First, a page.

Anthony J. Monteiro, Petitioner, Appellant, v. Philip J. Picard, Superintendent of the Norfolk Prison Colony, Norfolk, Massachusetts, Appellee, 443 F.2d 311 (1st Cir. 1971)

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US Court of Appeals for the First Circuit - 443 F.2d 311 (1st Cir. 1971) Heard May 4, 1971
Decided May 26, 1971
As Amended on Denial of June 29, 1971

Charles M. Burnim, Marblehead, Mass., by appointment of the Court, for appellant.

Henry F. Spaloss, Asst. Atty. Gen., with whom Warren B. Rudman, Atty. Gen., was on brief for appellee.

Before ALDRICH, Chief Judge, McENTEE and COFFIN, Circuit Judges.

COFFIN, Circuit Judge.

On May 9, 1967, six months after their home had been robbed, Alice and Emile Chagnon identified petitioner at a police station line-up as one of two men who committed the crime. Douglas Plummer, a 14 year old boy who briefly saw the robbers fleeing the scene, made the same identification. Six weeks later the three witnesses repeated their identification at a joint trial in the Superior Court of New Hampshire. A jury verdict of guilty was returned against both defendants, and the convictions were upheld on appeal to the New Hampshire Supreme Court. State v. Monteiro, 110 N.H. 95, 261 A.2d 269 (1970). After a full evidentiary hearing, the federal district court denied petitioner's request for habeas relief and this appeal followed.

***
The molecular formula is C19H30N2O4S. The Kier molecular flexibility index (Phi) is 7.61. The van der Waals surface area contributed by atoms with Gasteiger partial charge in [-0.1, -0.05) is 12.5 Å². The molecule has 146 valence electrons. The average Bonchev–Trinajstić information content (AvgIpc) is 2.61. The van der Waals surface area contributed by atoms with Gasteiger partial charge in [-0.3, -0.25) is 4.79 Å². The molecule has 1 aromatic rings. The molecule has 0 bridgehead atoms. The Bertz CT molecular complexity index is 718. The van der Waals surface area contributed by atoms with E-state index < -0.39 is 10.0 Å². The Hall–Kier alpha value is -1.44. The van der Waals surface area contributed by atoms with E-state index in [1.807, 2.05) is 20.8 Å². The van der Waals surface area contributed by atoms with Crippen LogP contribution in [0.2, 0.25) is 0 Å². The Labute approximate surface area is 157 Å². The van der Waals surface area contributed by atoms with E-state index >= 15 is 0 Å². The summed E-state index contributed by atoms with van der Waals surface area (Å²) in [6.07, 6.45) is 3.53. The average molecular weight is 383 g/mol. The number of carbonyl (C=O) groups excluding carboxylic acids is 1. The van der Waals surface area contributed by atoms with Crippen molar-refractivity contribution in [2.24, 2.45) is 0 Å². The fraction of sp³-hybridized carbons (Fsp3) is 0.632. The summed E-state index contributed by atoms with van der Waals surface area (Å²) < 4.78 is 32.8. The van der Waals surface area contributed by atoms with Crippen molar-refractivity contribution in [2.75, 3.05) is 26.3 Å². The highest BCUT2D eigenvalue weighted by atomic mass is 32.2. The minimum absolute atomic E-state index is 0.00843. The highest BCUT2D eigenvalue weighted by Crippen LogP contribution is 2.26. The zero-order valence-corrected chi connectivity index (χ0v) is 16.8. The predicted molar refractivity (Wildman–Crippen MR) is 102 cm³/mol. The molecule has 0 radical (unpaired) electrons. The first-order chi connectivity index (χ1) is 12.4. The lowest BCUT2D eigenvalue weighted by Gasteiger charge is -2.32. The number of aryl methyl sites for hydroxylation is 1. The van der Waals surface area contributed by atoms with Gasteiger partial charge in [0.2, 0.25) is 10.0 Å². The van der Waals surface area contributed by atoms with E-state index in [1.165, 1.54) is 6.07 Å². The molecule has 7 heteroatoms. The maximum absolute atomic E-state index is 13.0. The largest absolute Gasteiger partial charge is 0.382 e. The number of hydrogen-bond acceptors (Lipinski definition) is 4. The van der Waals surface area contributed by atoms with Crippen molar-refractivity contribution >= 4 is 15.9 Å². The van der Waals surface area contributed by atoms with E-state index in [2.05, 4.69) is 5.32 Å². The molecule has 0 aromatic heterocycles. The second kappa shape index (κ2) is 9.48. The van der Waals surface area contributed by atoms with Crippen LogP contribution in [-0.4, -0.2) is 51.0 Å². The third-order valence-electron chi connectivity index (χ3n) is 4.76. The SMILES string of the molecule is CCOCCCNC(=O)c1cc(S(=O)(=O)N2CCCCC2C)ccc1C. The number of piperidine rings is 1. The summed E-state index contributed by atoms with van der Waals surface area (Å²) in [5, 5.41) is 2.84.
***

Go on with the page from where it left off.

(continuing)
Petitioner contends that his state court conviction was constitutionally flawed by the in-court identification made by the three witnesses based on an impermissibly suggestive line-up.1  The State Supreme Court, although recognizing deficiencies in the line-up procedure employed, found the procedure as a whole to fall within the range of permissibility. The federal district court assumed the line-up "unduly suggestive" as to Mr. Chagnon and the Plummer boy, but found the same procedure "probably permissible" as to Mrs. Chagnon,2  whose identification was based, in any case, on an independent source, i. e., her observations during the robbery. In the light of Mrs. Chagnon's admissible identification together with other evidence presented at trial, the district court held that the admission of the other two identifications was harmless error.

To aid us in analyzing the identification issue, we can divide the events surrounding the line-up into three periods: those events which transpired prior to the line-up; the actual line-up procedure itself; and the post-line-up conference. The district court found, and the petitioner does not contest on appeal, that on the trip to the Manchester police station Lt. Inspector Barry made no statements to the three witnesses which could have prejudiced petitioner's rights. "[T]here was no talk about anything more significant than the hat Mrs. Chagnon was wearing." The officer indicated to the three only that they were to view a line-up and make an identification if possible. He did not suggest or infer that the police had "found the man" or indicate in any way which line-up participant should be considered in particular.